A woman spraying disinfectant on a child.

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“What should we carry in our first aid kit?” This is a common question asked of EMTs (Emergency Medical Technicians), search and rescue team members, and outdoor professionals. This may seem straightforward, but the answer is always, “It depends.” Plenty of over-the-counter first aid kits fill many needs, but a kit can also be tailored to specific uses. A well-planned kit will have what you need and eliminate unnecessary items.

The specific context for who, where, and when will help answer the factors around “it depends.” There is a saying in pre-hospital medicine, “You are number one.” This means you must be prepared to take care of yourself first. If you do not or cannot, you won’t be able to assist others. Knowing how your body reacts to stress is paramount to building an appropriate kit and caring for yourself. Also, consider the needs of other members of your group. Are there seniors or infants? Anyone with a severe allergy, diabetes, or other medical history? Knowing the needs is a key first step to being prepared. For example, a person with herniated back discs will likely want anti-inflammatory medication in their kits. If a person in your group regularly gets blisters on their feet on hikes, be sure to bring blister care materials, even for short hikes.

Know the details of the excursion. Are you traveling in freezing or hot conditions; will you go on a short hike in the desert or an extended backpack in the mountains? Answering these questions will help outfit the kit appropriately. When hitting the trail in snowy winterconditions, consider packing extra hand warmers, but swap out chemically-activated ice packs from the summer kit fora few extra plastic zipper bags which can hold snow for an icepack or double for many other needs. For extended trips, consider carrying more medications (e.g., anti-diarrheal, cold medicine, anti-inflammatory, and aspirin). It is also helpful to consider what other items you carry that could be useful in medical situations, such as trekking poles, sleeping pads, sleeping bags, light sources, etc.


A first aid kit.

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Even in the most stripped-down kit, some basics are always good to have (see “Baseline Kit Materials”). In addition to those items, a multitool or knife always brings value. This basic list of supplies all weighs under 1.5 pounds. It takes up little space in a pack yet includes things to save a life and enough other items to handle most problems encountered on short hikes. For a bigger trail kit, include the baseline kit materials and those listed under “Larger Kit Materials.” This larger trail kit can also double as a vehicle kit.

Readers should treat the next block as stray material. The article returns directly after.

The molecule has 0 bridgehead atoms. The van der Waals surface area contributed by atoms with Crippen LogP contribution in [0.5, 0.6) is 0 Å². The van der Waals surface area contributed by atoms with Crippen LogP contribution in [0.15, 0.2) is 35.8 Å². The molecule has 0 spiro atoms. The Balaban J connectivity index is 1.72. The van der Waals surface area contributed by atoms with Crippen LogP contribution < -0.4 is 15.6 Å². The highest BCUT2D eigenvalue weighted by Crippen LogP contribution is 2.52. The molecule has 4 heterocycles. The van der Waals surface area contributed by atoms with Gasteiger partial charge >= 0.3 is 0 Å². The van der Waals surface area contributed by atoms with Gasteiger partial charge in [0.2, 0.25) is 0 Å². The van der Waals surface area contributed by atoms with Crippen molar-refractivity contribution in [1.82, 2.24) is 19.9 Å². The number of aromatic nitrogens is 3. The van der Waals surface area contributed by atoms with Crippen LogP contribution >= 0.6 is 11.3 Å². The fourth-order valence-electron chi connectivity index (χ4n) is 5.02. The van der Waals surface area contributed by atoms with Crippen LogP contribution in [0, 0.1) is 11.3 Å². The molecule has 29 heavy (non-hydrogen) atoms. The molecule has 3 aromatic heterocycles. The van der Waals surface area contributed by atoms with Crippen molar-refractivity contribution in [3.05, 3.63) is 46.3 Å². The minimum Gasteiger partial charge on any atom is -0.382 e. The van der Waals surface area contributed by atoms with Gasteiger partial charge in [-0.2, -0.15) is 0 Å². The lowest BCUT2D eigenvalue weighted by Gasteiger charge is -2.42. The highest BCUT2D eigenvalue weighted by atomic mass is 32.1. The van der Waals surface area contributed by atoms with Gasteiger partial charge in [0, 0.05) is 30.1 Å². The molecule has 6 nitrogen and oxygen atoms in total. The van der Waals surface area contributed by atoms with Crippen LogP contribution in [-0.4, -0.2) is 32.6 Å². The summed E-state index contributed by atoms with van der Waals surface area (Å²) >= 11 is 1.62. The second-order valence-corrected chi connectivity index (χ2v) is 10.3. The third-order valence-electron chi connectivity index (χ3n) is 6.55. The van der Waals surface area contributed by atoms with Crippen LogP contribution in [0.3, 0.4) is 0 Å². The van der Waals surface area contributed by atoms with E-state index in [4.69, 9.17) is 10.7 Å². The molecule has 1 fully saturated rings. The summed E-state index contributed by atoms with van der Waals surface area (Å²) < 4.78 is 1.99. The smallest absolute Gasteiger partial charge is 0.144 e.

Just as important as items in a kit is knowing how to use them. A tourniquet will be useless if you don’t know how to apply it effectively. Familiarize yourself with what is available in a kit, where items are located and how to use them. Consider registering for introductory medical training on CPR (cardiopulmonary resuscitation), first aid, or enrolling in a Wilderness First Aid course. Taking a first aid course every few years is a good way to keep skills sharp. As items get old and expire, they can still be useful. Old tape, dried gauze, etc., can be used for practice. It is much better to practice under calm, non-emergency conditions than to use things for the first time in the field. When medications age, they lose effectiveness and should be replaced. This is exacerbated by being left in extreme conditions. Avoid leaving kits in the car or in extreme temperature conditions for extended periods.

As you spend time on the trail, update kits with what works best for you. A kit should not be a “set it and forget it” item; go through it regularly, even just opening it for a quick look before hitting the trail will keep you aware of what tools you’ve got. Remember, these kits are to help make adventures safer and more pleasurable. They may even help save a life, so don’t skimp to save a few dollars or a few ounces in a pack. First aid kits are tools and ones we hope we never need. If you do, you’ll be happy to have it along.


• Gloves in several sizes
• Pocket mask with one-way valve
• Tourniquet
• Alcohol wipes (2)
• 3" roll self-adherent bandage wrap
• 3" non-stick gauze pads (2)
• Blister care
• Paracord
• Triangular bandages (2)
• Band-aids (assorted)
• 2" roll cloth tape
• Anti-inflammatory medication
• Light source

Everything in the baseline kit plus…
• 36" moldable splint (SAM, Rhino)
• Extra roll of self-adherent bandage
• 3" elastic wrap
• Extra non-stick gauze pads (3" and 4")
• Gauze rolls
• Trauma shears
• Emergency blanket
• Burn gel
• Medications (aspirin, anti-diarrheal, cold)
• Lighter and fire starters




Brian Ertel is a Fisheries Biologist with the National Park Service and an EMT.